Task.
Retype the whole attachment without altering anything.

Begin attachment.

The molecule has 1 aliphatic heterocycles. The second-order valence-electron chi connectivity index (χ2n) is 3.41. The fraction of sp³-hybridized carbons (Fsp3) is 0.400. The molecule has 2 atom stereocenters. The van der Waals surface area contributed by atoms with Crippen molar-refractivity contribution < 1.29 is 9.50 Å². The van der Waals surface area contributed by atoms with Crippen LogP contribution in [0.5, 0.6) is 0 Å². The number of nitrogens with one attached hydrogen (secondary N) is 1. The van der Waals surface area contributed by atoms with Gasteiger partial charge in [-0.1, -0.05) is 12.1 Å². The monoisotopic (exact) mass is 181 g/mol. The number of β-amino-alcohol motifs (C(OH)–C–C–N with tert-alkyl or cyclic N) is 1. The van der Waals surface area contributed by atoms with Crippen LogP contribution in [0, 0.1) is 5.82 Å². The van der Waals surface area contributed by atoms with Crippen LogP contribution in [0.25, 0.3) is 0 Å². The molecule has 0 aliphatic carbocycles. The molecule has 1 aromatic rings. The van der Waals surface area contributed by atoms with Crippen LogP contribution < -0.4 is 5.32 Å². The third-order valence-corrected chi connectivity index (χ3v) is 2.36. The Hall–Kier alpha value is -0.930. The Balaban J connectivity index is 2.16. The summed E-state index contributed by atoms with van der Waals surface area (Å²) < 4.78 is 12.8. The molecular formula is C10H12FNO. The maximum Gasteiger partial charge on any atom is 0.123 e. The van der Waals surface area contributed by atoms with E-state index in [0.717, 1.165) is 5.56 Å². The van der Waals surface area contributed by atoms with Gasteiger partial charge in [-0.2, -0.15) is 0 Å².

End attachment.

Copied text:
The molecule has 1 aliphatic heterocycles. The second-order valence-electron chi connectivity index (χ2n) is 3.41. The fraction of sp³-hybridized carbons (Fsp3) is 0.400. The molecule has 2 atom stereocenters. The van der Waals surface area contributed by atoms with Crippen molar-refractivity contribution < 1.29 is 9.50 Å². The van der Waals surface area contributed by atoms with Crippen LogP contribution in [0.5, 0.6) is 0 Å². The number of nitrogens with one attached hydrogen (secondary N) is 1. The van der Waals surface area contributed by atoms with Gasteiger partial charge in [-0.1, -0.05) is 12.1 Å². The monoisotopic (exact) mass is 181 g/mol. The number of β-amino-alcohol motifs (C(OH)–C–C–N with tert-alkyl or cyclic N) is 1. The van der Waals surface area contributed by atoms with Crippen LogP contribution in [0, 0.1) is 5.82 Å². The van der Waals surface area contributed by atoms with Crippen LogP contribution in [0.25, 0.3) is 0 Å². The molecule has 0 aliphatic carbocycles. The molecule has 1 aromatic rings. The van der Waals surface area contributed by atoms with Crippen LogP contribution < -0.4 is 5.32 Å². The third-order valence-corrected chi connectivity index (χ3v) is 2.36. The Hall–Kier alpha value is -0.930. The Balaban J connectivity index is 2.16. The summed E-state index contributed by atoms with van der Waals surface area (Å²) < 4.78 is 12.8. The molecular formula is C10H12FNO. The maximum Gasteiger partial charge on any atom is 0.123 e. The van der Waals surface area contributed by atoms with E-state index in [0.717, 1.165) is 5.56 Å². The van der Waals surface area contributed by atoms with Gasteiger partial charge in [-0.2, -0.15) is 0 Å².